Considering the harsh underwater communication conditions, the influence of Packet Loss Rate (PLR) on the performance of UEP LT codes cannot be ignored. Figure 5 depicts the SER performance comparison versus PLR for three investigated UEP LT codes. It is shown that their SER seem to be comparable when the PLR is below 0.3. As the PLR continues to increase, the SER of WEWF codes decline rapidly, and the SER of EWF codes start to decrease until . Though EWF codes provide better performance for the range of PLR from 0.3 to 0.6, WEWF codes show higher robustness against interference with the gradual increase of PLR. When the PLR is 0.5, the SER of for MIS WEWF codes is attainable; however, the SER of EWF codes is only . Thus, the WEWF codes can provide better protection for important information in a harsh communication environment.

Decoding Success Rate (DSR). Decoding Success Rate (DSR) is the ratio of the number of successful decoding instances and the total number of simulations. This paper introduces the DSR as the performance metrics to compare the MIS and LIS performance of the three UEP LT codes under the various PLR. In the following simulations, the input symbols length of 1000 and transmission overhead of are employed for fair comparisons.

Figure 6 depicts the DSR of three kinds of UEP LT codes versus PLR. For MIS, their DSRs all approximately approach 1, once the PLR is smaller than 0.4. With the increase of PLR, the DSR of WLT codes declines rapidly. For example, the DSR of 0.038 is attainable at the 0.525 level for PLR; nevertheless, the DSRs of EWF and WEWF codes are just 0.8628 and 0.9076, respectively. Thus, our proposed method is more superior with applications to underwater communication environment.

Based on the above analysis of Figures 4, 5, and 6, a conclusion could be drawn where our method performs better in terms of UEP property than WLT and EWF codes; unfortunately, the improvement of MIS performance is at the expense of the lower prioritized segments. Therefore, the introduction of a feedback scheme to optimize our method is a promising solution for practical applications.

The Overall Redundancy Distribution. Figure 7 shows the overall redundancy distribution of WEWF codes under different feedback schemes. The overall redundancy distribution is a statistical result of the transmission overhead. WEWF codes without feedback need an average overhead of 1.7306 to achieve successful decoding, while, with the intermediate feedback scheme in [9], the required overhead reduces to 1.1199 and the proposed CCFB scheme further put overhead towards 1.0871. The above results confirm that the redundancy in lower prioritized segments can be reduced significantly by the introduction of feedback schemes.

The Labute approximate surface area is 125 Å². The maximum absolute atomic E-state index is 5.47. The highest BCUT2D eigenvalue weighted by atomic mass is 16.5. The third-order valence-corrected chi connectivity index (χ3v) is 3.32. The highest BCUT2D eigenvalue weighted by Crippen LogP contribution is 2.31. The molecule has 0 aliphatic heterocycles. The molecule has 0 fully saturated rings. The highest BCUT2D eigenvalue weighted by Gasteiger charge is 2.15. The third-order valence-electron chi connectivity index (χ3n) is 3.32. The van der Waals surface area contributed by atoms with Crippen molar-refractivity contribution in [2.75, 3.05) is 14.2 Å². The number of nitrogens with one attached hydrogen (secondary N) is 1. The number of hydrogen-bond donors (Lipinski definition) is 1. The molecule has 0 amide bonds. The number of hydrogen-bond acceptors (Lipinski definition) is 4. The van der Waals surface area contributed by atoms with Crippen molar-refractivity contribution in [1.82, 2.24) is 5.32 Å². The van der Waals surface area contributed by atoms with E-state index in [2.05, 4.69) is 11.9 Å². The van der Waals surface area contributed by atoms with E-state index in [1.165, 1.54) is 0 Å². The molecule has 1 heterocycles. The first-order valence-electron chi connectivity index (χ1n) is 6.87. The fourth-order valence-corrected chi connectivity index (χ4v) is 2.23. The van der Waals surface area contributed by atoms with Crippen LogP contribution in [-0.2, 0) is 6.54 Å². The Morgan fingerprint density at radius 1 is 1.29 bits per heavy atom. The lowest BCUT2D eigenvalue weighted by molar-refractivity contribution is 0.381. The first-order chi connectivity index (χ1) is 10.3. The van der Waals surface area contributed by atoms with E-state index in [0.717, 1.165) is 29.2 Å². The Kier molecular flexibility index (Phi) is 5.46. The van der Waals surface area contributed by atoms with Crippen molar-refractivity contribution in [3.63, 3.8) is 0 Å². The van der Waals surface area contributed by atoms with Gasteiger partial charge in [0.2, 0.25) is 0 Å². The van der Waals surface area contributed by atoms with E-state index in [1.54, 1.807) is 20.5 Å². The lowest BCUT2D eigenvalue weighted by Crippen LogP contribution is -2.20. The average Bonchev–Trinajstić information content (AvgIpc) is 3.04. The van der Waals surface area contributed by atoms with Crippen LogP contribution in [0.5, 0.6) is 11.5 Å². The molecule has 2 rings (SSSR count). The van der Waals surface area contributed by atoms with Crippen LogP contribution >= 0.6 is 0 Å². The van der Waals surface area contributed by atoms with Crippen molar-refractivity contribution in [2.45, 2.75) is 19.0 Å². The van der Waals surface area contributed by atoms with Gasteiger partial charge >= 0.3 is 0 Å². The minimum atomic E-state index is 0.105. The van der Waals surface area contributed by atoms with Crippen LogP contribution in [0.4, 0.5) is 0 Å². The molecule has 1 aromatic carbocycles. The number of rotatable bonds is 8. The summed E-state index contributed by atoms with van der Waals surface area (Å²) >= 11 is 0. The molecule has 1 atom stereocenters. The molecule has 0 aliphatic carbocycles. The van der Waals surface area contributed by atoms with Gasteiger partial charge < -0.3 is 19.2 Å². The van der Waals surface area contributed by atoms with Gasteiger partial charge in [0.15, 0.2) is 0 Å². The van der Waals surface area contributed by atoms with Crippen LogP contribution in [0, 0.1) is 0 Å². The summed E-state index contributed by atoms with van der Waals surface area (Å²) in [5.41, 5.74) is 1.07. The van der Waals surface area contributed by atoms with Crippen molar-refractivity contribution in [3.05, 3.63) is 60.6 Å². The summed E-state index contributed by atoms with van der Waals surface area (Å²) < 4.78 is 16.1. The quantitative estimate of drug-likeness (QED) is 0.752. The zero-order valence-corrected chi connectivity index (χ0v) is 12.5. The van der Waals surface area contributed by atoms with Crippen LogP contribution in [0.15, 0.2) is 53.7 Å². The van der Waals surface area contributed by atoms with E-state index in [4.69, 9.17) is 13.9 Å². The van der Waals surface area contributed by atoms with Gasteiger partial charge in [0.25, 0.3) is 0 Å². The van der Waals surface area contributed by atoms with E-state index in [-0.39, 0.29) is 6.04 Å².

Aiming at further optimizing the transmission strategy using Correlation Chain Feedback, low redundancy data transmission scheme based on DFC is proposed to utilize the aforementioned modified strategies. To demonstrate this feasibility of the proposed scheme for UASNs, a comprehensive performance analysis in terms of the end-to-end delay, network throughput, average transmission redundancy, and the number of retransmissions is performed by the UASN model established on OPNET modeler. The corresponding simulation parameters are provided in Table 1.

End-to-end delay is the data transmission time from the source node to the destination node. Network throughput is used to characterize the channel utilization rate of the transmission scheme. The higher the throughput, the better the utilization rate of the channel. Let be transmission delay of the hop. Then, the network throughput is defined as

Average transmission redundancy and the number of retransmissions are particularly important parameters to characterize the encoding efficiency of the transmission scheme. The lower the efficiency and the number of retransmissions, the higher the transmission efficiency of the corresponding transmission scheme. The definitions of average transmission redundancy and the number of retransmissions are given as follows: